1. I'll ask her later today. Thanks so much, Trixie. *hug* Hope to run into you at a field trip some time :)

  3. I get weepy on 9/11, and I don'y want to think or to write about it. The first image that comes to my mind is sitting in MY corner on Mom's and Dad's blue and green plaid couch in Ohio watching the 9/11 images being replayed over and over again...not moving from that spot for an entire week.

    How I got on that couch is my story. I'd been visiting my parents in Ohio and was scheduled to fly home to Arizona the morning of 9/11. My stepfather drove me to the airport and dropped me off in front of the main entrance. After his hasty departure, I looked around and saw no one. CMH isn't always bustling, but seeing not a single person was unsettling. Not even the people in the advance check-in kiosks were there. I headed inside with my luggage and found three people in line. As I was standing there, a woman was speaking about a plane hitting the Trade Center in New York City.

    When what she was saying sunk in...I began to panic. My first impulse was to shake her, slap her and say, "How dare you! How can you casually drop that information like this? My son is there!"

    I moved out of the line and I'm not even sure how. The next thing I know I'm standing in front of a TV and watching the second plane hit. I dig for my phone to call my son and of course I don't get him. I tried calling him until my phone went dead. It was hours until I finally reached him using the pay phone in the terminal. He'd been late to work that day, and saw the plane hit from the ferry crossing from New Jersey to NY. I collapsed, a screaming crying mess on the airport floor after I hung up.

    I couldn't get a plane home for a week, hence there I was back on my parent's couch. Watching the news, looking at my recently deceased younger sister's picture on top of the TV.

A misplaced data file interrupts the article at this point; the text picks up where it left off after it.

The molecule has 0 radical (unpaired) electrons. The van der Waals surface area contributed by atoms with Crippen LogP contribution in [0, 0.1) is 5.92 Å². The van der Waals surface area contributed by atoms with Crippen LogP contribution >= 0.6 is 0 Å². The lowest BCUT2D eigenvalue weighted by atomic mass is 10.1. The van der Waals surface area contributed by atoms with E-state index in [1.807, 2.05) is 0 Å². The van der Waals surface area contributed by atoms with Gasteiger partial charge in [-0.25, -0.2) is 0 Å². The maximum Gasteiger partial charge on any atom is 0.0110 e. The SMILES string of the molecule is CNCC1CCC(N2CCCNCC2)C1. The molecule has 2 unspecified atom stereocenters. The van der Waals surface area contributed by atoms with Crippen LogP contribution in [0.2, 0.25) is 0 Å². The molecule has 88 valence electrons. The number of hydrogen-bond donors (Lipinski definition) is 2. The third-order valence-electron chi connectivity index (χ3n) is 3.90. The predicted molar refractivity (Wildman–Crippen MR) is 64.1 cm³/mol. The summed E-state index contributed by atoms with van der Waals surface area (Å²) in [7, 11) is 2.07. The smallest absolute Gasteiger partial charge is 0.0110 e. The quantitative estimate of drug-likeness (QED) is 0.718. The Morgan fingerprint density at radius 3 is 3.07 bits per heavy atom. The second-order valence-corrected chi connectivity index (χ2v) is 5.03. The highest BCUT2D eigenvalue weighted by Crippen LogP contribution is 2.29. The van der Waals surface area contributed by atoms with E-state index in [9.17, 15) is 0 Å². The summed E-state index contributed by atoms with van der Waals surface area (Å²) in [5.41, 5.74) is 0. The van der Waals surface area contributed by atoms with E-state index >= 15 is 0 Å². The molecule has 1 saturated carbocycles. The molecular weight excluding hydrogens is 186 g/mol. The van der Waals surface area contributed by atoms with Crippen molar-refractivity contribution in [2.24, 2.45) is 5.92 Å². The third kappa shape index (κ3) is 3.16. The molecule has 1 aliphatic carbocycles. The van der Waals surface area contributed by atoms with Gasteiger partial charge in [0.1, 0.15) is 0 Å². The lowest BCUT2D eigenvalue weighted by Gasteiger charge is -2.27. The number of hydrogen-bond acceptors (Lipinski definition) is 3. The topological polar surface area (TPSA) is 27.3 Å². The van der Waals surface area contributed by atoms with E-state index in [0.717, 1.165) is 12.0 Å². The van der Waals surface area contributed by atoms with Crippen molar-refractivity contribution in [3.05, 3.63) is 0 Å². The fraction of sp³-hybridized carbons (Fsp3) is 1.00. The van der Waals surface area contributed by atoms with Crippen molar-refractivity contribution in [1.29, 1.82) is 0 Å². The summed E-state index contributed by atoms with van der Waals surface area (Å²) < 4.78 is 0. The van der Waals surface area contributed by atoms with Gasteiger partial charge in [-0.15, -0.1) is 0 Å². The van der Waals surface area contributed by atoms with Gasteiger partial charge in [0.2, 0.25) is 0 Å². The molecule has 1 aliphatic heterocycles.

A month later, after hearing requests that vacationers should come to NYC to spend their money to help the economy, my husband and I took our son, daughter and grandson to NY. Our first sight of the city coming up from the trains at Grand Central Station nearly sent me into hysterics again.

    We came up by Madison Square Garden and had no idea what was happening. People were packed like sardines for what looked like miles. I thought it had happened again!

    In reality what I was seeing was a job fair for which thousands and thousands had come to apply.

    After 911 my son changed his career from VP with a Fortune Five-hundred Company, to one with the ever-present worry of impending doom (for me) working for the State Dept at US Embassies, (including Pakistan). Since that fateful day, I’ve lost both of my parents, (MY place on the plaid sofa is gone forever) wrote and published over 40 novel and novellas, moved from AZ to OH, held my daughter’s hand 24/7 through months of recovery from stage III colon cancer after the birth of her third child, listened to the news that her two boys have autism, and now I’m dealing with my second occurrence of breast cancer. There was some other creepy stuff I could add…and good, like the adoption of a grandson from China, as well as two more grandchildren since that fateful day.

    It just seems in my mind, that day was a touch-stone of doom. I'm so sorry it makes your birthday sad.

    Anyway, I didn't see this until today, so my random act of kindness will have to wait. I had chemo today and feel crappy.

    1. Brit you are an amazing woman. Stay strong and my prayer and Blessing to you and your family. Bright Blessings )O(

  4. Virginia, Your story is the same for many of us. Well except the birthday part. :) Your Birthday Wish for us to do a good deed is the start of a great plan for us all to do at least once a month even. Showing our kids, grandkids, neicees and nephews, that an act of kindness is a special gift. I giv eyou my promise to do something kind for other at leat once a month with you in mind. Bright BLessings and Happy Birthday. )O(